Viewpoint

N.C. producers need help sustaining pork industry

From Deborah M. Johnson, chief executive officer of the N.C. Pork Council:

The N.C. Pork Council and our members were greatly disappointed that proposed legislation which would have sustained the economic vitality of our state's pork industry failed to become law in the General Assembly's recent session.

Our members are producers and good neighbors who care about the environment, animal well-being and being responsible business partners in North Carolina.

We have worked very hard to build an industry that has a major impact on our state's economy, producing almost $7 billion in annual sales, more than $2 billion in annual income and more than 46,000 full-time jobs. That's more full-time jobs than the entire Research Triangle Park provides.

This important legislation was designed to ensure that North Carolina's pork producers continue to have the means to support their families and provide good jobs. Much has been said and written about House Bill 822, but in reality the bill would have accomplished three fairly simple but very important things to help producers maintain what they have worked so hard to build:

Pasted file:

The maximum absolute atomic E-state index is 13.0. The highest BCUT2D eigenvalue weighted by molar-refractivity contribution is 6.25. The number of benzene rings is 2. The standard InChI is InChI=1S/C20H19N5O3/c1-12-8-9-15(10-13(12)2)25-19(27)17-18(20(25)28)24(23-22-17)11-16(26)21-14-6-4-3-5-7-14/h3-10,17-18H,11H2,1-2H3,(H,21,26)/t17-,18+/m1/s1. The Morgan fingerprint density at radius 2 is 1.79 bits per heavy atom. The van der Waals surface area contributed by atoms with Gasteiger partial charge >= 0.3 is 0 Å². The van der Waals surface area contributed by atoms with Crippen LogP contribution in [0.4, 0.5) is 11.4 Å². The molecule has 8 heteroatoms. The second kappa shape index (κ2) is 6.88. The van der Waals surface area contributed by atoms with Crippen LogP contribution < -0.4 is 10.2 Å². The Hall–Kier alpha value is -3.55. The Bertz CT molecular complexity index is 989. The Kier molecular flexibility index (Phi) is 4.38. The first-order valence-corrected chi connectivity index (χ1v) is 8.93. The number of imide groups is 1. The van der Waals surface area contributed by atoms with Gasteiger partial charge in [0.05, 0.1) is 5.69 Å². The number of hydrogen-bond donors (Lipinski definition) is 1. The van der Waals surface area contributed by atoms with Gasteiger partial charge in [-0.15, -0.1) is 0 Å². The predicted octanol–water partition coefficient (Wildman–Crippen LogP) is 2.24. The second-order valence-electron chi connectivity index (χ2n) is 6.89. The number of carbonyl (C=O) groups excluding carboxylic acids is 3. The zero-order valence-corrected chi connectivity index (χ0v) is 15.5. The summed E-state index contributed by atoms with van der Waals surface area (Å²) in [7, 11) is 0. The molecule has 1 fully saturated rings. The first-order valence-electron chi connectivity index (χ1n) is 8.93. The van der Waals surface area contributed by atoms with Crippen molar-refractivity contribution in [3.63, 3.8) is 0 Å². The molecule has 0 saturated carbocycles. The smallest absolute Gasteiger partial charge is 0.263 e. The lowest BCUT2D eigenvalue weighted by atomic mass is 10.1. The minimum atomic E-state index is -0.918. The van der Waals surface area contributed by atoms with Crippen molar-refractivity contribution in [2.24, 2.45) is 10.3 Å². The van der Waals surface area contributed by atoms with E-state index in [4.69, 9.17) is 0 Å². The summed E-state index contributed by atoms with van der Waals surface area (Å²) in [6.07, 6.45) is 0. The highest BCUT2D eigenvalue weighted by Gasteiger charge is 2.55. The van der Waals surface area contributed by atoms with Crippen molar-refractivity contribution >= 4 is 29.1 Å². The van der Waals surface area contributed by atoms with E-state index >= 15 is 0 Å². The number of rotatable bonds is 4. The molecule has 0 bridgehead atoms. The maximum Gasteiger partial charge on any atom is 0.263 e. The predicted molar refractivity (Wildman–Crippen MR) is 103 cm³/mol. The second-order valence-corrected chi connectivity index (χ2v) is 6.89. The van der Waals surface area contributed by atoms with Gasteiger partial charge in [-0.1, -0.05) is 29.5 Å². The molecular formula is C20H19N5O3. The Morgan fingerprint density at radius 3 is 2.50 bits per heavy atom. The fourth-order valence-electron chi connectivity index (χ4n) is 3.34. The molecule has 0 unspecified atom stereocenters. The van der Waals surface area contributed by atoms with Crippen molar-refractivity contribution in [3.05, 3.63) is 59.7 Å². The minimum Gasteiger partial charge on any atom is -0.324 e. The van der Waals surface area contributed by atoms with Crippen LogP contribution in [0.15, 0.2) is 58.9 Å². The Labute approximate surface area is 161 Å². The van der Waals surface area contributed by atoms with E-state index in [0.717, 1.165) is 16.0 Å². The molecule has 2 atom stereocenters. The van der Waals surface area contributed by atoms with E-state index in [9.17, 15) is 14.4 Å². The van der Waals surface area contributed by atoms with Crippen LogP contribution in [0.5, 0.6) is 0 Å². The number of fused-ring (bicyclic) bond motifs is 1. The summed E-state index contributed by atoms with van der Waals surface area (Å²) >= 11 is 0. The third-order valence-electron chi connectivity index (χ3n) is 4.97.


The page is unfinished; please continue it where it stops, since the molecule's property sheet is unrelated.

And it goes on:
Allow producers to rebuild in the same location if their operations are destroyed by fire or other acts of God.

Allow producers to enhance their animal welfare practices by expanding barns to provide more room for pregnant pigs.

Let producers make reasonable changes to their barns to allow them to respond to market changes and stay in business.

It is important to note that these proposed changes would not result in any buildings being closer to the nearest property boundary than today, nor would these changes move any hog lagoons or make them larger.

We look forward to working with the General Assembly next year to accomplish these worthy goals on behalf of our members.

For The Record offers commentaries from various sources. The views are the writer's, and not necessarily those of the Observer editorial board.

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